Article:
Original post here: "http://nibahai.org/blogs/adrian-mckee/why-bahai-adrian-mckee-1063"
I am Adrian McKee, the Webmaster of the Northern Illinois Bahá’í Web Site. I became a Bahá’í in late August, 1971. It was the end of turbulent times, the end of the “Flower Power” movement, and the winding down of the “Black Power” movement. It was 3 years after the assassinations of Bobby Kennedy and Martin Luther King, and the summer of the Police Riots at the Democratic National Convention in the summer of 1968. Being a Black teen in the ‘burbs of Chicago was very troubling and very confusing. There was excitement of some of the gains that were being made in the Civil Rights movement, but the reality is that there is still a long way to go.
I spent the summer at the local pool, and there I got to know one of the lifeguards by the name of Andy. He invited me to see a movie (it was called "It's Just the Beginning" about the Bahá’í Youth Conference that was held in the Chicago area in the summer of 1968) at the local park one evening in mid August. I rode there on my bicycle, watched the movie for a few minutes, got on my bike again and rode around some, came back and watched a little more of the movie. I did this several more times till it was over. At this time I was approached by Andy who then asked me how I liked the movie. I responded positively to this. He then asked to come to a get together at a friend’s house to something he called a “Fireside”. Being a teenager I did not have that much going on so I agreed to come by Andy’s friend’s house the following night.
When I arrived, I was one of 8 – 10 other people. It was a mixed crowd of black and white people. This included the hostess who was white and middle-aged, her 3 daughters, and a white teenage male from Odessa, Texas (who was a house guest). Additionally, Andy was there, as well as several other 20-something folks of diverse heritages. All-in-all, it was the most diverse group I had ever experienced in a social setting.
They proceeded to tell me all about something called the Bahá’í Faith (which took me a couple of days to learn how to pronounce, but I did finally master it). They shared with me the basic teachings, about the Oneness of Mankind, the Equality of the Sexes, Universal Education, the Abolition of Prejudice, One Universal Language, etc.; I listened to their whole spiel, listening, nodding in agreement, but not saying much else. After the talk I sat down with everyone and got a lesson on how to play pinochles (which to this day I still have not grasped the finer points) but had a good time laughing, playing and joking around with them.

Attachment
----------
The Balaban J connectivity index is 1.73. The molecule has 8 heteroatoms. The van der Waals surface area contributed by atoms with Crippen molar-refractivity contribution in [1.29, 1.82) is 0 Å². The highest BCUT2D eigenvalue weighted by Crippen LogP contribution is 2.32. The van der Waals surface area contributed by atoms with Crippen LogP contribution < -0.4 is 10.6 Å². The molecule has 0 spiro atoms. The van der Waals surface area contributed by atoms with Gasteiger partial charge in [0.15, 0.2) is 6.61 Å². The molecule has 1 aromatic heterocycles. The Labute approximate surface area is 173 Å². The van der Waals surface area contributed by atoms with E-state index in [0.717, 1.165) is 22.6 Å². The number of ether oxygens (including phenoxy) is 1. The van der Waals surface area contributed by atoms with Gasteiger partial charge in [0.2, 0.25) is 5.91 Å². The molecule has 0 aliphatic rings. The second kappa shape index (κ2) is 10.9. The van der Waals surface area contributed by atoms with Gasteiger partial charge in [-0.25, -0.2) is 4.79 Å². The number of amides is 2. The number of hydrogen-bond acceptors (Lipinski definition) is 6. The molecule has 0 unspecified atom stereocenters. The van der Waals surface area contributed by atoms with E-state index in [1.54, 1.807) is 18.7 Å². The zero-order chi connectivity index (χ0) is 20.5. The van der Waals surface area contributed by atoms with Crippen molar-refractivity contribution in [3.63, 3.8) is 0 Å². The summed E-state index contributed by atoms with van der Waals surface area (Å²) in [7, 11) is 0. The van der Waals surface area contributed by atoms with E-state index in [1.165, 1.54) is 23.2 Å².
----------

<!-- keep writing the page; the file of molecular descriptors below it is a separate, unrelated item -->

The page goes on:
At the end of the evening they gave me a card that they explained that I could fill out if I decided to join the Bahá’í Faith. I was also invited to come back the next Saturday after which I said good night to them and left to go home.
I spent the next couple days thinking about what had happened, the movie that I saw, and the “Fireside” I attended. I also thought about the mix of people that were present, how unusual that had been. My experience up till that point was not being welcomed by white people. Knowing the struggles that have gone on and ones I had experienced and witnessed, I acknowledged what a unique experience this had been.
When I was younger I had attended church and for my family the usual criteria for which church we attended was, “which ever church is closest to home, that is the one we will attend.” So I grew up Baptist, Methodist, Episcopalian, and My Grandmother’s house was next do to a “Sanctified” Church. This meant that I never saw much of a difference between churches. They all celebrated Jesus, and sure, there were differences in “how” they worshipped, but I never saw those differences as being that important in the grand scheme of things.
As I got older one of the things that I was dealing with myself was that I could not see how the church I was going to was making much progress in the way of civil rights, not in the way I was looking for. I saw churches as being segregated, people worshipping separately in the name of God. They always talked about all men being brothers, but their "different" brother was not welcomed home. This did not make sense to me and so I quit going. I love Jesus, and I love God. Never stopped doing that, but I could not find a place to worship in a way I felt comfortable.
I remember being told at the “Fireside” that the Bahá’í Faith believed in one God and that all the major religions come from that God. That God was not in competition with himself, that his representatives came at different times, to different places, to educate all men and to teach us how to live as God wants us to, and that God’s latest representative had brought mankind the Bahá’í Faith.
I have always been a shy person, and never talked much, but when I listened to what they told me it all fell into place for me. It all made perfect sense to me. Much of it I already felt, the rest of it made me go, “OF COURSE!!!” Now all the pieces that did not fit together before fell into place (along with some additional benefits I hadn’t planned on)..
I then signed the card they had given me and embraced my new Faith.
I am a Bahá’í because I stumbled across the answers I had been looking for and I thank God that I was able to accept this as easily as I was able to.
(Photo taken by Adrian McKee)